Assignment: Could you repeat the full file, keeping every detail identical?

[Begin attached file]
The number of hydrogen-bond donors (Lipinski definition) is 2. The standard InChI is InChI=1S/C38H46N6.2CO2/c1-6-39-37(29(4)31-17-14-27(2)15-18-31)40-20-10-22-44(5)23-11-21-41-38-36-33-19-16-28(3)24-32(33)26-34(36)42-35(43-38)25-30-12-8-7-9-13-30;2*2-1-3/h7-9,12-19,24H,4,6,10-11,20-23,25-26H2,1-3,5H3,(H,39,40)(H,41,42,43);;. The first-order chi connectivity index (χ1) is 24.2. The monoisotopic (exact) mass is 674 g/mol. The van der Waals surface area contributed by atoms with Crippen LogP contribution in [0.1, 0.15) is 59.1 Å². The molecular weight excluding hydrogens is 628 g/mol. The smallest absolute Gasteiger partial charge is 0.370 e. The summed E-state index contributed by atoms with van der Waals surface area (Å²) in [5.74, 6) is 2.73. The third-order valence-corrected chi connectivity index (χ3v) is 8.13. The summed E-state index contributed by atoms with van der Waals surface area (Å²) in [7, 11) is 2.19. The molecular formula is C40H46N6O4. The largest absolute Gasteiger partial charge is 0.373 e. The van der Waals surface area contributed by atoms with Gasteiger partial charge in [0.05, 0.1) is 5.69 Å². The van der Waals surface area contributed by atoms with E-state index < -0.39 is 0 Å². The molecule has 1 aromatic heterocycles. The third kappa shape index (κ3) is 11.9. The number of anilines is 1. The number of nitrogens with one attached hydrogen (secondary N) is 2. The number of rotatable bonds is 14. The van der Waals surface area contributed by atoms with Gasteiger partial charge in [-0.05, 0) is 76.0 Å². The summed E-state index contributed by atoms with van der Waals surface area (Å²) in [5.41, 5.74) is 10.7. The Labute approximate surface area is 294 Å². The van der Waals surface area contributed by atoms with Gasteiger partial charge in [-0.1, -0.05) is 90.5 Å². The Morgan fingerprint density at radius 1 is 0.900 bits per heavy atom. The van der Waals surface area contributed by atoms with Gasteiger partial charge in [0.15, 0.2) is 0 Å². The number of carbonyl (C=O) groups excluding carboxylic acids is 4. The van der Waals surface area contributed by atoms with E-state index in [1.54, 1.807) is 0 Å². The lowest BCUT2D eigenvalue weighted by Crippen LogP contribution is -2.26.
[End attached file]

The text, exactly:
The number of hydrogen-bond donors (Lipinski definition) is 2. The standard InChI is InChI=1S/C38H46N6.2CO2/c1-6-39-37(29(4)31-17-14-27(2)15-18-31)40-20-10-22-44(5)23-11-21-41-38-36-33-19-16-28(3)24-32(33)26-34(36)42-35(43-38)25-30-12-8-7-9-13-30;2*2-1-3/h7-9,12-19,24H,4,6,10-11,20-23,25-26H2,1-3,5H3,(H,39,40)(H,41,42,43);;. The first-order chi connectivity index (χ1) is 24.2. The monoisotopic (exact) mass is 674 g/mol. The van der Waals surface area contributed by atoms with Crippen LogP contribution in [0.1, 0.15) is 59.1 Å². The molecular weight excluding hydrogens is 628 g/mol. The smallest absolute Gasteiger partial charge is 0.370 e. The summed E-state index contributed by atoms with van der Waals surface area (Å²) in [5.74, 6) is 2.73. The third-order valence-corrected chi connectivity index (χ3v) is 8.13. The summed E-state index contributed by atoms with van der Waals surface area (Å²) in [7, 11) is 2.19. The molecular formula is C40H46N6O4. The largest absolute Gasteiger partial charge is 0.373 e. The van der Waals surface area contributed by atoms with Gasteiger partial charge in [0.05, 0.1) is 5.69 Å². The van der Waals surface area contributed by atoms with E-state index < -0.39 is 0 Å². The molecule has 1 aromatic heterocycles. The third kappa shape index (κ3) is 11.9. The number of anilines is 1. The number of nitrogens with one attached hydrogen (secondary N) is 2. The number of rotatable bonds is 14. The van der Waals surface area contributed by atoms with Gasteiger partial charge in [-0.05, 0) is 76.0 Å². The summed E-state index contributed by atoms with van der Waals surface area (Å²) in [5.41, 5.74) is 10.7. The Labute approximate surface area is 294 Å². The van der Waals surface area contributed by atoms with Gasteiger partial charge in [-0.1, -0.05) is 90.5 Å². The Morgan fingerprint density at radius 1 is 0.900 bits per heavy atom. The van der Waals surface area contributed by atoms with Gasteiger partial charge in [0.15, 0.2) is 0 Å². The number of carbonyl (C=O) groups excluding carboxylic acids is 4. The van der Waals surface area contributed by atoms with E-state index in [1.54, 1.807) is 0 Å². The lowest BCUT2D eigenvalue weighted by Crippen LogP contribution is -2.26.